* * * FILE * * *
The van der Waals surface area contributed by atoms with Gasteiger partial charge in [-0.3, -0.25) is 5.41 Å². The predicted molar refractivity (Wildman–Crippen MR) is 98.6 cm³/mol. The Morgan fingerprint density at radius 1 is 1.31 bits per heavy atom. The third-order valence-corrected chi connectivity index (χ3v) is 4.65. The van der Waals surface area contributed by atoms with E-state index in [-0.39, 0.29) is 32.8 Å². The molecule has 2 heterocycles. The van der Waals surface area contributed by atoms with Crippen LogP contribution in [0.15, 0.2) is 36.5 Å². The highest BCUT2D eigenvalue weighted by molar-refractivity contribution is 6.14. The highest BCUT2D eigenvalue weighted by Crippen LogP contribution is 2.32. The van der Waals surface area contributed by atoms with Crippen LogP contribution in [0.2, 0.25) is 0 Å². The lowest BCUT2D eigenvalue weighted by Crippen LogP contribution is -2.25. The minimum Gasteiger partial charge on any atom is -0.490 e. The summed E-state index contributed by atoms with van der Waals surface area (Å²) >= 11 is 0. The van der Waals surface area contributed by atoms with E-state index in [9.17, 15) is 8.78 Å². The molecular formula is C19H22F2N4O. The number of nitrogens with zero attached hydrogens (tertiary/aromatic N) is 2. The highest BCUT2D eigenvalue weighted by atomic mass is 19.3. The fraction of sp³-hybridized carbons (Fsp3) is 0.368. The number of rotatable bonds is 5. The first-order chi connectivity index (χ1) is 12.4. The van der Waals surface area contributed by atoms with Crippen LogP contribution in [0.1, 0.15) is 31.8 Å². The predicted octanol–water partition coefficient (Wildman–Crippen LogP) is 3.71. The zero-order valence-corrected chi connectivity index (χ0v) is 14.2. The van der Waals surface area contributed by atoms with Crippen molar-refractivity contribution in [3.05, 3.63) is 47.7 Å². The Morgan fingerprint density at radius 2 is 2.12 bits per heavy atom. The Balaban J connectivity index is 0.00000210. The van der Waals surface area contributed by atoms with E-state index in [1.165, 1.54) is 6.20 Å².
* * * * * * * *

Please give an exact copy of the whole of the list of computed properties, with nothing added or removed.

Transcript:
The van der Waals surface area contributed by atoms with Gasteiger partial charge in [-0.3, -0.25) is 5.41 Å². The predicted molar refractivity (Wildman–Crippen MR) is 98.6 cm³/mol. The Morgan fingerprint density at radius 1 is 1.31 bits per heavy atom. The third-order valence-corrected chi connectivity index (χ3v) is 4.65. The van der Waals surface area contributed by atoms with E-state index in [-0.39, 0.29) is 32.8 Å². The molecule has 2 heterocycles. The van der Waals surface area contributed by atoms with Crippen LogP contribution in [0.15, 0.2) is 36.5 Å². The highest BCUT2D eigenvalue weighted by molar-refractivity contribution is 6.14. The highest BCUT2D eigenvalue weighted by Crippen LogP contribution is 2.32. The van der Waals surface area contributed by atoms with Crippen LogP contribution in [0.2, 0.25) is 0 Å². The lowest BCUT2D eigenvalue weighted by Crippen LogP contribution is -2.25. The minimum Gasteiger partial charge on any atom is -0.490 e. The summed E-state index contributed by atoms with van der Waals surface area (Å²) >= 11 is 0. The van der Waals surface area contributed by atoms with E-state index in [9.17, 15) is 8.78 Å². The molecular formula is C19H22F2N4O. The number of nitrogens with zero attached hydrogens (tertiary/aromatic N) is 2. The highest BCUT2D eigenvalue weighted by atomic mass is 19.3. The fraction of sp³-hybridized carbons (Fsp3) is 0.368. The number of rotatable bonds is 5. The first-order chi connectivity index (χ1) is 12.4. The van der Waals surface area contributed by atoms with Crippen LogP contribution in [0.1, 0.15) is 31.8 Å². The predicted octanol–water partition coefficient (Wildman–Crippen LogP) is 3.71. The zero-order valence-corrected chi connectivity index (χ0v) is 14.2. The van der Waals surface area contributed by atoms with Crippen molar-refractivity contribution in [3.05, 3.63) is 47.7 Å². The Morgan fingerprint density at radius 2 is 2.12 bits per heavy atom. The Balaban J connectivity index is 0.00000210. The van der Waals surface area contributed by atoms with E-state index in [1.165, 1.54) is 6.20 Å².